The app that tells you if you’re happy

Emotion Sense, developed by a team at Cambridge University, collects data and user responses to determine when people are likely to feel highly stressed.

08 May 2013


A new app designed to track your mood throughout the day could turn your smartphone into a veritable pocket therapist.

Researchers at Cambridge University have developed an application that combines a variety of data to highlight when people are likely to be at their most stressed or at their most relaxed, and determine what drives people's emotional peaks and troughs.

The free Android app, called Emotion Sense, works by gathering data - such as where users are and who they're communicating with - and linking it up with the user's own report about mood.

Researchers say the product could have significant implications for psychological therapy and improving wellbeing.

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'Quite unique'

Although there are plenty of mood-tracking apps out there, the Cambridge team say their project is the first time that user data and phone information sources have been combined.

"Most other attempts at software like this are coarse-grained in terms of their view of what a feeling is," explained Dr Jason Renfrow, senior lecturer in the department of psychology at the University of Cambridge.

"Many just look at emotions in terms of feeling happy, sad, angry or neutral. The aim here is to use a more flexible approach, to collect data that shows how moods vary between people. That is something which we think is quite unique to the system we have designed."

When Emotion Sense is first opened, one sensor is unlocked. The app then spends about a week collecting data from this sensor, testing it against the user's emotional state.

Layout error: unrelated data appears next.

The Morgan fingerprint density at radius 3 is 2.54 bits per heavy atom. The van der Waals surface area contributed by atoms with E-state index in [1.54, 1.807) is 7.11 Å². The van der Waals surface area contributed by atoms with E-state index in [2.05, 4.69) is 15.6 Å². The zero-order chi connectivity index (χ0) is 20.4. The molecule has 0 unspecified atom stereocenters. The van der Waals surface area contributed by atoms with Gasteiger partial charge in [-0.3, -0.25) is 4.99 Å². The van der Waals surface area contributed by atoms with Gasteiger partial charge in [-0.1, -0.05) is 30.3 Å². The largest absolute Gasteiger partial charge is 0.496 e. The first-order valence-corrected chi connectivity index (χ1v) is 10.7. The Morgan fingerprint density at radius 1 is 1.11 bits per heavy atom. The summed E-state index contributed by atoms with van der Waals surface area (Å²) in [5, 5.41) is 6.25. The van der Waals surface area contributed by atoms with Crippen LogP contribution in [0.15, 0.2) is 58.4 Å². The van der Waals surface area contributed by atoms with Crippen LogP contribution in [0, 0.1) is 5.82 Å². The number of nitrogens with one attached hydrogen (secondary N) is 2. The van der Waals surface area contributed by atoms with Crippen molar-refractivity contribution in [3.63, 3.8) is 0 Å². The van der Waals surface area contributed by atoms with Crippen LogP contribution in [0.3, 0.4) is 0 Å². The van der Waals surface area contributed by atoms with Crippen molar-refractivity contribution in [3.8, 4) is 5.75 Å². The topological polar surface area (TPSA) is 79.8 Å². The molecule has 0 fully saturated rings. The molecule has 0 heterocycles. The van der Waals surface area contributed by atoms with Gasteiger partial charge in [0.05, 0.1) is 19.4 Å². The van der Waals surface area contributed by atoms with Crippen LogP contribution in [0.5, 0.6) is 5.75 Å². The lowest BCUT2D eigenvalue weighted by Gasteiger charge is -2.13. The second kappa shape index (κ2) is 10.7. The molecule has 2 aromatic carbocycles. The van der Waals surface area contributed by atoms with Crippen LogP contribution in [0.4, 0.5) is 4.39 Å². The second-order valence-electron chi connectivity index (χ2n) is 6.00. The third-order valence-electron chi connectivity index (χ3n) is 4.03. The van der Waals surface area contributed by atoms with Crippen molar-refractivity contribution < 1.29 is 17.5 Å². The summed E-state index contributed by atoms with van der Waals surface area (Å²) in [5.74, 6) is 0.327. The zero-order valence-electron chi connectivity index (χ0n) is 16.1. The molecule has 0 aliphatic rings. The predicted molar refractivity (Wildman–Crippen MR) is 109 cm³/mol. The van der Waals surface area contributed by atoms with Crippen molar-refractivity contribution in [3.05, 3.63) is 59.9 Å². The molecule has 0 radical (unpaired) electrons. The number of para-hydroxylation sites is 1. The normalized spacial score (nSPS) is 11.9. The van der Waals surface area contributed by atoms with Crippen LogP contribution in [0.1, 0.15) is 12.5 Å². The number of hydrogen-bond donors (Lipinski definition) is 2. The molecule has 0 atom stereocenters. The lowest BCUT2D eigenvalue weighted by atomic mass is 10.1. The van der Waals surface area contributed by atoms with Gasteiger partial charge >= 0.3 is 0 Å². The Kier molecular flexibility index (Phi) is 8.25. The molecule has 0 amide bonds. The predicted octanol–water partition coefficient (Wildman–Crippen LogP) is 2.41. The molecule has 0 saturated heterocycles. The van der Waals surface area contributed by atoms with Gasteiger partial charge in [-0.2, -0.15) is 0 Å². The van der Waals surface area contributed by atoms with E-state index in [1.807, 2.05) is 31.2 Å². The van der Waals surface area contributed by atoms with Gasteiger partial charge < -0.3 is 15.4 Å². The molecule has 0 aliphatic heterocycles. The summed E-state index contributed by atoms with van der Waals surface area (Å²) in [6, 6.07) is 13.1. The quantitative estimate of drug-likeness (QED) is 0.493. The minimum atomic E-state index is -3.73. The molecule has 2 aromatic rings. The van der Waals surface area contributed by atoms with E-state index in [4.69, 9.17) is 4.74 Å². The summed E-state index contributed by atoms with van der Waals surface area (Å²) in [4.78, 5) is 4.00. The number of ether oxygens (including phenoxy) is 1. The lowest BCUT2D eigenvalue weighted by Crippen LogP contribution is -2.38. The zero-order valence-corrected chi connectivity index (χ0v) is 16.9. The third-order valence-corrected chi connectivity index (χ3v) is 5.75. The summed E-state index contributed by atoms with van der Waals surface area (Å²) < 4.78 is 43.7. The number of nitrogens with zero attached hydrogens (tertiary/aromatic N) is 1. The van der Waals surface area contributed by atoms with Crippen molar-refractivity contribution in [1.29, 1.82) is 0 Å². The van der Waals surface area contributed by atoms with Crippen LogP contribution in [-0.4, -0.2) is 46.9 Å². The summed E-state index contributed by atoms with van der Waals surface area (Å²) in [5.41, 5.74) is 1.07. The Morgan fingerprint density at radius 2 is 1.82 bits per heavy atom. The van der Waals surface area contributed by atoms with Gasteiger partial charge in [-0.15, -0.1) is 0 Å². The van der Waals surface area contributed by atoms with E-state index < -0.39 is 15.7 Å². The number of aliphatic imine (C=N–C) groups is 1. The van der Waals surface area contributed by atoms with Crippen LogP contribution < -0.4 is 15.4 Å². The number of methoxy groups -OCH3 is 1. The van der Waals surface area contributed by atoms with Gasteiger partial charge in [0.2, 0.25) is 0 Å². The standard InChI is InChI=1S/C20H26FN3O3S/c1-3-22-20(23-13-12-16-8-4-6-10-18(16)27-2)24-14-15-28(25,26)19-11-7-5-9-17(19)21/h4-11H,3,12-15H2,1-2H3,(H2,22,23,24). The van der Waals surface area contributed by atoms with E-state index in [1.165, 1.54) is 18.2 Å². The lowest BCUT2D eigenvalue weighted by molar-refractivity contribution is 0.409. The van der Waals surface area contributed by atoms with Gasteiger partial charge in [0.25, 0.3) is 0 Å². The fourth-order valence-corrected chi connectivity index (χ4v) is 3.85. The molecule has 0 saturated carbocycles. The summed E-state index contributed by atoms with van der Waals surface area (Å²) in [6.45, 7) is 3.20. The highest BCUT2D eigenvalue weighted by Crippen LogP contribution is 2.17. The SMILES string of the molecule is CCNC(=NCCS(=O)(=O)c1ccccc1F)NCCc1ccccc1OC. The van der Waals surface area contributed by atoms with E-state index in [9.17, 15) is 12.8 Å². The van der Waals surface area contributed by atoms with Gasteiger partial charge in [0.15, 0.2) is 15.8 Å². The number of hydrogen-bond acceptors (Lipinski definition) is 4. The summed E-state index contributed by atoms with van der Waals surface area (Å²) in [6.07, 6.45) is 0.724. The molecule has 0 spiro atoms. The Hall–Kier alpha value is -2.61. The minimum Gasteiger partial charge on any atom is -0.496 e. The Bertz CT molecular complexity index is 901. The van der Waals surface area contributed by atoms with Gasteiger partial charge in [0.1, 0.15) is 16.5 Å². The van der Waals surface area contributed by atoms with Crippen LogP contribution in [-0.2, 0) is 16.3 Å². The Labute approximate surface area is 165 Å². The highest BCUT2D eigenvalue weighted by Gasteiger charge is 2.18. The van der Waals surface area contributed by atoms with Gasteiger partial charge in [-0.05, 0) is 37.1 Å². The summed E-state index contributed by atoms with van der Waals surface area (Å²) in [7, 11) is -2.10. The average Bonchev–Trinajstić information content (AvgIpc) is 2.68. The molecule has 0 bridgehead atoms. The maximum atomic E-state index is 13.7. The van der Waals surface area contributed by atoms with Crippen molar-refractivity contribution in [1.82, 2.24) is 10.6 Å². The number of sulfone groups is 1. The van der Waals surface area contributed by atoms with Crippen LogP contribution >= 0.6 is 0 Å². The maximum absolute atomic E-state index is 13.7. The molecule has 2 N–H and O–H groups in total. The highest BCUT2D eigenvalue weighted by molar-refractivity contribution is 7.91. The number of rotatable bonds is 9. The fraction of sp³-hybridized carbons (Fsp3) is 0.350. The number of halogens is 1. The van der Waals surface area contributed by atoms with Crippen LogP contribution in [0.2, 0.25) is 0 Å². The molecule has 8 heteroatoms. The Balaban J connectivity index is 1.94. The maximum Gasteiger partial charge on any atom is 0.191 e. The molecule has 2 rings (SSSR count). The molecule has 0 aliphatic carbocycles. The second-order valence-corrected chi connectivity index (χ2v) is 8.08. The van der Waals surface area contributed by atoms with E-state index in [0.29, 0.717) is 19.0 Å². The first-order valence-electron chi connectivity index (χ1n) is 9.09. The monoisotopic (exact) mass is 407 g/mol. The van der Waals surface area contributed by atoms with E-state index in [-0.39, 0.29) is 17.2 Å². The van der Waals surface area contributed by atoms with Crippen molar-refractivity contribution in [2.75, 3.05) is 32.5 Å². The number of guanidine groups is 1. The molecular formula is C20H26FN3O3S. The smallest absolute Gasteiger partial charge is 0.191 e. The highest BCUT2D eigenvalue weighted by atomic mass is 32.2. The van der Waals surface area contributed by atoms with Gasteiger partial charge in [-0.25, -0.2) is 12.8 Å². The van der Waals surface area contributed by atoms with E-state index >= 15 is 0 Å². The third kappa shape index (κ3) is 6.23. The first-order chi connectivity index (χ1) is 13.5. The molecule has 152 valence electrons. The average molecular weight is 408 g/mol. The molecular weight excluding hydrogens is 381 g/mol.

At the end of this process, the user is asked to complete a short life satisfaction survey, which then unlocks a new sensor. After roughly eight weeks, all the sensors, which collect a range of data including how sociable someone is (based on the number of texts they send or calls they make) and how much they use their mobile phones, will have been unlocked.

Journey of discovery

Once the app has collected information, the user is then asked to complete a brief survey to clarify their emotional state.

Throughout the day the app will also send the user a notification - a bit like receiving a text message - to ask them how they are feeling.

The Cambridge team describe this systematic approach as a "journey of discovery" for the user, giving them a step-by-step insight into what might be influencing their own mood swings.

The team hope that by combining the two sets of data the app will be able to show what drives people's emotional peaks, showing, for example, when they are likely to be at their most stressed, or when they feel most relaxed.

This will help, for example, doctors to devise therapies and individuals to determine the times they are most stressed.

"Behind the scenes, smartphones are constantly collecting data that can turn them into a key medical and psychological tool," said Dr Neal Lathia, a research associate at Cambridge's Computer Laboratory.

"Any smartphone now comes with numerous sensors that can tell you about aspects of your life, like how active you are, or how sociable you have been in the past 24 hours. In the long term, we hope to be able to extract that data so that, for example, it can be used for therapeutic purposes."

'Ongoing link'

Emotion Sense is part of a wider research initiative called Ubiquitous and Social Computing for Positive Behaviour Change, or UBhave, which aims to see just how far mobile phones can be used to monitor people's behaviour and, where appropriate, change it for the better to improve their health and wellbeing.

"Most people who see a therapist may only have an appointment once every fortnight," said Dr Cecilia Mascolo, a reader in mobile systems at the Cambridge Computer Lab.

"Many, however, keep their phones with them most of the time. In terms of sheer presence, mobiles can provide an ongoing link with a person."